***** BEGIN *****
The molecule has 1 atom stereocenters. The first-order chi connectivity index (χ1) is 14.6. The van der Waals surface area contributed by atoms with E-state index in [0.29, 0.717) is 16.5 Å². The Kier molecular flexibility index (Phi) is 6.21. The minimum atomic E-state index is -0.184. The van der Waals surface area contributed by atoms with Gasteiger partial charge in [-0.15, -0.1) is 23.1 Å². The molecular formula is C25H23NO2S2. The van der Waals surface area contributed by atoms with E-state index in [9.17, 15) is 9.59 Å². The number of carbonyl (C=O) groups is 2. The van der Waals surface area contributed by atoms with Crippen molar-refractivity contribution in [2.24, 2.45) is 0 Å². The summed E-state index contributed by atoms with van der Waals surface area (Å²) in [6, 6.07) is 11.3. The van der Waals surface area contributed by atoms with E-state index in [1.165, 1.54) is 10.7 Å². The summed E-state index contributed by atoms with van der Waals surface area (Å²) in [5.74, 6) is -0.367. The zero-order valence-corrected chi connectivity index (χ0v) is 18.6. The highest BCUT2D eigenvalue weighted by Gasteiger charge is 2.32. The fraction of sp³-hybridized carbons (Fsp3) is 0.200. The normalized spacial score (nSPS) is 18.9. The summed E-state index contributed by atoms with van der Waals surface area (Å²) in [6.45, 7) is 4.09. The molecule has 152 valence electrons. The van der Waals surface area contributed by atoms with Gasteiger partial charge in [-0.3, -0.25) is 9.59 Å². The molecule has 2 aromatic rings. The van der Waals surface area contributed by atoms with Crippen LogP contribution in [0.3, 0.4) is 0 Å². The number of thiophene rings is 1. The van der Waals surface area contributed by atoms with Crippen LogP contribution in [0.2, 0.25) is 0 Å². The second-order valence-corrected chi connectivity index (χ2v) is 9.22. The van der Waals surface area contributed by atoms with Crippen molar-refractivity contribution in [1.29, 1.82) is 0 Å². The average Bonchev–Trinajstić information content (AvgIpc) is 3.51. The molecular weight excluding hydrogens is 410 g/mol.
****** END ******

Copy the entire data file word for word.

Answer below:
The molecule has 1 atom stereocenters. The first-order chi connectivity index (χ1) is 14.6. The van der Waals surface area contributed by atoms with E-state index in [0.29, 0.717) is 16.5 Å². The Kier molecular flexibility index (Phi) is 6.21. The minimum atomic E-state index is -0.184. The van der Waals surface area contributed by atoms with Gasteiger partial charge in [-0.15, -0.1) is 23.1 Å². The molecular formula is C25H23NO2S2. The van der Waals surface area contributed by atoms with E-state index in [9.17, 15) is 9.59 Å². The number of carbonyl (C=O) groups is 2. The van der Waals surface area contributed by atoms with Crippen molar-refractivity contribution in [2.24, 2.45) is 0 Å². The summed E-state index contributed by atoms with van der Waals surface area (Å²) in [6, 6.07) is 11.3. The van der Waals surface area contributed by atoms with E-state index in [1.165, 1.54) is 10.7 Å². The summed E-state index contributed by atoms with van der Waals surface area (Å²) in [5.74, 6) is -0.367. The zero-order valence-corrected chi connectivity index (χ0v) is 18.6. The highest BCUT2D eigenvalue weighted by Gasteiger charge is 2.32. The fraction of sp³-hybridized carbons (Fsp3) is 0.200. The normalized spacial score (nSPS) is 18.9. The summed E-state index contributed by atoms with van der Waals surface area (Å²) in [6.45, 7) is 4.09. The molecule has 152 valence electrons. The van der Waals surface area contributed by atoms with Gasteiger partial charge in [-0.3, -0.25) is 9.59 Å². The molecule has 2 aromatic rings. The van der Waals surface area contributed by atoms with Crippen LogP contribution in [0.3, 0.4) is 0 Å². The number of thiophene rings is 1. The van der Waals surface area contributed by atoms with Crippen LogP contribution in [0.2, 0.25) is 0 Å². The second-order valence-corrected chi connectivity index (χ2v) is 9.22. The van der Waals surface area contributed by atoms with Crippen molar-refractivity contribution in [1.29, 1.82) is 0 Å². The average Bonchev–Trinajstić information content (AvgIpc) is 3.51. The molecular weight excluding hydrogens is 410 g/mol.